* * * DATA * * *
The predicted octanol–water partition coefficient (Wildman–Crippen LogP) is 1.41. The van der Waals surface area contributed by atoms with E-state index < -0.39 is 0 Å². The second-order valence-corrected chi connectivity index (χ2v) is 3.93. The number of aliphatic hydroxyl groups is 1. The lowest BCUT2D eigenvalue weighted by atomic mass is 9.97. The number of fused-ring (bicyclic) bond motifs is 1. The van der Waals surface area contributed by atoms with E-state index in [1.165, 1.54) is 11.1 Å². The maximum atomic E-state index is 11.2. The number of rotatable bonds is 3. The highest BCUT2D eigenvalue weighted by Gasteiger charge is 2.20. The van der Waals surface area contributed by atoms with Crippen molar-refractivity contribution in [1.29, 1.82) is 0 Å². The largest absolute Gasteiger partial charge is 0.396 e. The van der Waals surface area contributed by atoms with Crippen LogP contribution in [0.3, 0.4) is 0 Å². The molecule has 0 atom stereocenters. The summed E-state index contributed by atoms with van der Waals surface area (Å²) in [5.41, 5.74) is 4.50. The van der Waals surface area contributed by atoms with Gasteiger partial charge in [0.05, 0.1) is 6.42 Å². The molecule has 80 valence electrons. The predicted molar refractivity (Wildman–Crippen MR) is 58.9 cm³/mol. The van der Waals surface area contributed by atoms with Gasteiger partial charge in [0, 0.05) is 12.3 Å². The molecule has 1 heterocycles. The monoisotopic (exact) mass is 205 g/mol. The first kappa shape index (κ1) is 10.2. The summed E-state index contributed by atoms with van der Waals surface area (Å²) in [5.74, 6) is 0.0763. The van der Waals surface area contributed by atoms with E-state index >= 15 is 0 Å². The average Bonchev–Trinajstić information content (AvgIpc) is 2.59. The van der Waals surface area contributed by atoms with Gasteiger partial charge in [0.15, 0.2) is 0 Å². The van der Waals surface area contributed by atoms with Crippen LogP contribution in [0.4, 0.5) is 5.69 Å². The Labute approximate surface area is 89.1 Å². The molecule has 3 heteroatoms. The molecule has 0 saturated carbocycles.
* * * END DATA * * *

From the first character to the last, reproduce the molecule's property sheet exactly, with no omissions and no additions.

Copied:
The predicted octanol–water partition coefficient (Wildman–Crippen LogP) is 1.41. The van der Waals surface area contributed by atoms with E-state index < -0.39 is 0 Å². The second-order valence-corrected chi connectivity index (χ2v) is 3.93. The number of aliphatic hydroxyl groups is 1. The lowest BCUT2D eigenvalue weighted by atomic mass is 9.97. The number of fused-ring (bicyclic) bond motifs is 1. The van der Waals surface area contributed by atoms with E-state index in [1.165, 1.54) is 11.1 Å². The maximum atomic E-state index is 11.2. The number of rotatable bonds is 3. The highest BCUT2D eigenvalue weighted by Gasteiger charge is 2.20. The van der Waals surface area contributed by atoms with Crippen molar-refractivity contribution in [1.29, 1.82) is 0 Å². The largest absolute Gasteiger partial charge is 0.396 e. The van der Waals surface area contributed by atoms with Crippen LogP contribution in [0.3, 0.4) is 0 Å². The molecule has 0 atom stereocenters. The summed E-state index contributed by atoms with van der Waals surface area (Å²) in [5.41, 5.74) is 4.50. The van der Waals surface area contributed by atoms with Gasteiger partial charge in [0.05, 0.1) is 6.42 Å². The molecule has 80 valence electrons. The predicted molar refractivity (Wildman–Crippen MR) is 58.9 cm³/mol. The van der Waals surface area contributed by atoms with Gasteiger partial charge in [0, 0.05) is 12.3 Å². The molecule has 1 heterocycles. The monoisotopic (exact) mass is 205 g/mol. The first kappa shape index (κ1) is 10.2. The summed E-state index contributed by atoms with van der Waals surface area (Å²) in [5.74, 6) is 0.0763. The van der Waals surface area contributed by atoms with E-state index >= 15 is 0 Å². The average Bonchev–Trinajstić information content (AvgIpc) is 2.59. The van der Waals surface area contributed by atoms with Gasteiger partial charge in [0.15, 0.2) is 0 Å². The van der Waals surface area contributed by atoms with Crippen LogP contribution in [0.4, 0.5) is 5.69 Å². The Labute approximate surface area is 89.1 Å². The molecule has 3 heteroatoms. The molecule has 0 saturated carbocycles.